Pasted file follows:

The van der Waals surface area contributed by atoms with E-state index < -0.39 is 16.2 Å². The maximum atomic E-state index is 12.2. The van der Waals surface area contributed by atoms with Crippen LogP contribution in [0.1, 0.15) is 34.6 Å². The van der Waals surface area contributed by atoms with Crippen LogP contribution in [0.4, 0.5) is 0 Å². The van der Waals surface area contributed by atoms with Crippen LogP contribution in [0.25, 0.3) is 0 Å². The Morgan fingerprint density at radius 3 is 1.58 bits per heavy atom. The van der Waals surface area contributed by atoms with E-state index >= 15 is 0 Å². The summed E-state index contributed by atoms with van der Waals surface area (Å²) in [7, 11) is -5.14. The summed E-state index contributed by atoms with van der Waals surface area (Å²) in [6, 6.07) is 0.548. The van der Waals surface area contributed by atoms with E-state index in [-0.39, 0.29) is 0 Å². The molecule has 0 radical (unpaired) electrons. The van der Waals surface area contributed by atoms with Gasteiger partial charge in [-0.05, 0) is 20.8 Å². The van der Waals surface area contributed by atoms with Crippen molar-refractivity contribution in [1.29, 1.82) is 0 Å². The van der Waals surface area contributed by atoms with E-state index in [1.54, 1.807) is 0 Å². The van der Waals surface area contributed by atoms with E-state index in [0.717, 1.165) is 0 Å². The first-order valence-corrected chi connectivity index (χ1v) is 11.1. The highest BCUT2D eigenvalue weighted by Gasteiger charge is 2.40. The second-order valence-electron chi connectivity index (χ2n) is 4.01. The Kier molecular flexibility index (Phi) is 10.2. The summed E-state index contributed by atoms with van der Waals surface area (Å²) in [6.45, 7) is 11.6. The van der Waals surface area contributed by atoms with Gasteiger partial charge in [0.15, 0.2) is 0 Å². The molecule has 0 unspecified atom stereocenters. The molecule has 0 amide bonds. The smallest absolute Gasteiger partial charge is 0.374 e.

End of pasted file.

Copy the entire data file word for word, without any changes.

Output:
The van der Waals surface area contributed by atoms with E-state index < -0.39 is 16.2 Å². The maximum atomic E-state index is 12.2. The van der Waals surface area contributed by atoms with Crippen LogP contribution in [0.1, 0.15) is 34.6 Å². The van der Waals surface area contributed by atoms with Crippen LogP contribution in [0.4, 0.5) is 0 Å². The van der Waals surface area contributed by atoms with Crippen LogP contribution in [0.25, 0.3) is 0 Å². The Morgan fingerprint density at radius 3 is 1.58 bits per heavy atom. The van der Waals surface area contributed by atoms with E-state index >= 15 is 0 Å². The summed E-state index contributed by atoms with van der Waals surface area (Å²) in [7, 11) is -5.14. The summed E-state index contributed by atoms with van der Waals surface area (Å²) in [6, 6.07) is 0.548. The van der Waals surface area contributed by atoms with E-state index in [-0.39, 0.29) is 0 Å². The molecule has 0 radical (unpaired) electrons. The van der Waals surface area contributed by atoms with Gasteiger partial charge in [-0.05, 0) is 20.8 Å². The van der Waals surface area contributed by atoms with Crippen molar-refractivity contribution in [1.29, 1.82) is 0 Å². The van der Waals surface area contributed by atoms with E-state index in [1.54, 1.807) is 0 Å². The van der Waals surface area contributed by atoms with E-state index in [0.717, 1.165) is 0 Å². The first-order valence-corrected chi connectivity index (χ1v) is 11.1. The highest BCUT2D eigenvalue weighted by Gasteiger charge is 2.40. The second-order valence-electron chi connectivity index (χ2n) is 4.01. The Kier molecular flexibility index (Phi) is 10.2. The summed E-state index contributed by atoms with van der Waals surface area (Å²) in [6.45, 7) is 11.6. The van der Waals surface area contributed by atoms with Gasteiger partial charge in [0.15, 0.2) is 0 Å². The molecule has 0 unspecified atom stereocenters. The molecule has 0 amide bonds. The smallest absolute Gasteiger partial charge is 0.374 e.